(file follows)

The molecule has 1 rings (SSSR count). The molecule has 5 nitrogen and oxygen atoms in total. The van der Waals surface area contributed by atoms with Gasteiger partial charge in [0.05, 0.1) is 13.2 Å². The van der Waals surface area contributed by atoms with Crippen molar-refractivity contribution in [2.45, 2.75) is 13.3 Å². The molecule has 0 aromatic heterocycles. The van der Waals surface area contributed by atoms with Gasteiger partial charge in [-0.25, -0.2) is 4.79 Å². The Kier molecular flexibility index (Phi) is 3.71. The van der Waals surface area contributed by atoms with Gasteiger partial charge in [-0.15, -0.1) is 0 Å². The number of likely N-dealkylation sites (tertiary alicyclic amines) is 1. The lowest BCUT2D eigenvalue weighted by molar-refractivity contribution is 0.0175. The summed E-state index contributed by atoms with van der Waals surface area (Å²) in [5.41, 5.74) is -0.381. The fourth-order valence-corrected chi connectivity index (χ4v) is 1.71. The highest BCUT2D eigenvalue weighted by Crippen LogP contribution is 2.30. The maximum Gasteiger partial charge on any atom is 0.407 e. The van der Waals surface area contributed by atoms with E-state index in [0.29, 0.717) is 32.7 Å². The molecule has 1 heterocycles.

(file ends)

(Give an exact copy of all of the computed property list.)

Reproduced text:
The molecule has 1 rings (SSSR count). The molecule has 5 nitrogen and oxygen atoms in total. The van der Waals surface area contributed by atoms with Gasteiger partial charge in [0.05, 0.1) is 13.2 Å². The van der Waals surface area contributed by atoms with Crippen molar-refractivity contribution in [2.45, 2.75) is 13.3 Å². The molecule has 0 aromatic heterocycles. The van der Waals surface area contributed by atoms with Gasteiger partial charge in [-0.25, -0.2) is 4.79 Å². The Kier molecular flexibility index (Phi) is 3.71. The van der Waals surface area contributed by atoms with Gasteiger partial charge in [-0.15, -0.1) is 0 Å². The number of likely N-dealkylation sites (tertiary alicyclic amines) is 1. The lowest BCUT2D eigenvalue weighted by molar-refractivity contribution is 0.0175. The summed E-state index contributed by atoms with van der Waals surface area (Å²) in [5.41, 5.74) is -0.381. The fourth-order valence-corrected chi connectivity index (χ4v) is 1.71. The highest BCUT2D eigenvalue weighted by Crippen LogP contribution is 2.30. The maximum Gasteiger partial charge on any atom is 0.407 e. The van der Waals surface area contributed by atoms with E-state index in [0.29, 0.717) is 32.7 Å². The molecule has 1 heterocycles.